By on July 16, 2010

Hmm… quite the contretemps yesterday with regards to Web-surfing while driving. Honestly, if I’m endangering any of you by looking at my phone while driving on a freeway so empty that I can’t see a single set of headlights behind me or taillamps ahead, I apologize. And I don’t even own a Martin Backpacker. In a perfect world we’d all be driving in completely silent cars, alone, well-rested and emotionally stable. In my real world, I cover 40,000-plus miles a year on the road and track. Most of those miles are affected by some sort of distraction, whether it’s a phone conversation, personal stress, or trying to sing Douala phonetically along with Richard Bona records. I try to be honest with TTAC readers about what I do behind the wheel. Most of the people in this business are writing whatever they think will ingratiate themselves with the readers or — more commonly — the advertisers.

As it so happens, the one above-parking-speed automobile accident I’ve had since 1988 was directly related to distracted driving. My brother and I were rolling my VW Fox down Cranston Drive in Dublin, Ohio, about eighteen years ago. I was doing about 30 mph. There was a pizza guy in front of me, driving a Tercel. He made a left out of my way. Right then I saw the finest-looking teenaged girl to ever put on a pair of tiny shorts and jog down Cranston Drive. While I watched the shorts, the pizza guy changed his mind and literally backed up into the road. I saw it out of the corner of my eye but was still carrying about 10mph when I hit him. The cop cited us both; me for assured clear distance, him for reckless op. Worst of all, the girl kept running and I never had a chance to share my personal testimony with her.

This article has some of my favorite on-track oversteer photos, from Autobahn Country Club and Waterford Hills respectively. Notice how everybody likes to put up oversteer photos, but nobody ever puts up understeer photos?

Oversteer is cool. Understeer is lame. Yet very few of us really ever deal with oversteer issues during dry-weather trackdays in modern street cars. Nearly everything money can buy, from the Chevrolet Cavalier to the Ferrari 458 Italia, has designed-in understeer. If you want designed-in oversteer, you will have to go racing. I set my Plymouth Neon race car up with narrower tires in back, 650-pound rear springs, a big swaybar, and rear toe-out. When I turn into a corner, the back end steps out naturally. If I do not correct it a tiny bit, the car will crash. Do you want a car which will crash in any turn where you do not apply the proper amount of high-speed correction? No you don’t. For the record, I don’t want it either, but when you race against Miatas and Civics that have a foot less wheelbase than you do, something has to be done to keep you from falling back in faster corners.

Back to your street car, which has one of the following two features:

  • More weight over the front wheels than the rear (everything up to and including Bimmers)
  • “Staggered” tires with more width in back (Loti, Porsches, Ferraris, and so on)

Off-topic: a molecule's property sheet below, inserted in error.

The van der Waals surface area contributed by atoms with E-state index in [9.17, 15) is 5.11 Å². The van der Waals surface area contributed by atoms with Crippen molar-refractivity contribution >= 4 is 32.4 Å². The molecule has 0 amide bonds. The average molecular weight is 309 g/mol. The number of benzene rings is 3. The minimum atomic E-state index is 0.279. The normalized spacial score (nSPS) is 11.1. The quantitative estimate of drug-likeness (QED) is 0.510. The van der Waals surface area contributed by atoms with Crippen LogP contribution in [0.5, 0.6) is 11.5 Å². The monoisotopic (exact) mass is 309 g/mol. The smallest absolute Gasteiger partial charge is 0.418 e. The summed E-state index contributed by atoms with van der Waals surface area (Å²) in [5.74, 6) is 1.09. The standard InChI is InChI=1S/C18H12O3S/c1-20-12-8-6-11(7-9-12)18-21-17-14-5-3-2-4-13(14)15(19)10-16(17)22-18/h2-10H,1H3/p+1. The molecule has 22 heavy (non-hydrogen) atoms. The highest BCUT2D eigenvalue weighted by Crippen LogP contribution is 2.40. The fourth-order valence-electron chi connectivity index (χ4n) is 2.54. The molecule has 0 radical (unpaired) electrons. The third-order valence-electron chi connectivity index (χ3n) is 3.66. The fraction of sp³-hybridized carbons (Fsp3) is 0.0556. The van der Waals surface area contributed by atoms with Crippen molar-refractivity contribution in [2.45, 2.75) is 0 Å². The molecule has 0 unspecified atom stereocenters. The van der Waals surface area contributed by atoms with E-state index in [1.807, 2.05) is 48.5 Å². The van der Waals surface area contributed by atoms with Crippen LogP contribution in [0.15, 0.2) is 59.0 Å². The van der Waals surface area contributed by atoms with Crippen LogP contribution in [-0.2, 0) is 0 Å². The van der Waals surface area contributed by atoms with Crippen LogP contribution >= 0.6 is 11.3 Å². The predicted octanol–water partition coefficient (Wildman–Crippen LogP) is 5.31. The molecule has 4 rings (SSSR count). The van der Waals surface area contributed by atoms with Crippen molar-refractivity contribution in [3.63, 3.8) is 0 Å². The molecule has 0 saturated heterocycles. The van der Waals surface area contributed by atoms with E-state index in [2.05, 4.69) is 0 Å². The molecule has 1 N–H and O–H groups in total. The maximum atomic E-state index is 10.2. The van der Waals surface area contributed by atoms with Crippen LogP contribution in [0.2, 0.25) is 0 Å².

There are a few exceptions, but not many, and most of them are Pontiac Fieros. The rest of us are driving cars which will understeer on corner entry.

Every student I have ever had, without exception, has made the following mistake on track. I’ve done it too and will continue to do it, and I’ve seen Lewis Hamilton do it on television, so read on. You are not immune.

When we drive cars on the street, the amount of steering we get from the front tires is directly proportional to the amount of steering we request at the wheel. Every once in a great while, like in heavy rain or when we are “hammering a B-road”, we might experience mild understeer. Let’s say that happens one time out of one hundred, and that’s being generous.

Since we get a precise and directly correlated steering amount 99-out-of-100 times we try it, we come to expect it. So, when a student goes bombing too fast into a corner and cranks the wheel too much, he gets understeer. I tell him, “Unwind the steering wheel.”

He can’t do it. He is convinced that if he unwinds the steering wheel a bit, the car will STOP TURNING. He thinks this because if you do that on the street, at reasonable speeds, you will go right off the outside of the turn. Try it! (No, don’t, and please don’t yell at me for suggesting it.)

At racetrack speeds, the steering wheel is a suggestion to the tires. Nothing more, nothing less. Ross Bentley, who coached me in 2007, says “At the limit of our tires, the steering wheel slows the car down, while the throttle and brake steer it.” Chew on that a bit. I’ll explain why it’s so in a future article.

With most of my students, I end up having to reach over and unwind the wheel for them a bit. They realize that unwinding the wheel actually produces more turning force because they aren’t as far past the effective slip angle of the tires. The light bulb goes on, usually around the tenth time I do it.

Sometimes the student is exceptionally intelligent and he will ask why I’m better at finding the available traction with my left hand, reached across the cabin, than he is with both hands in front of him. The answer is twofold. First, I’ve done it a zillion times and he has not. Second, I use a relaxed grip and keep my palm off the wheel.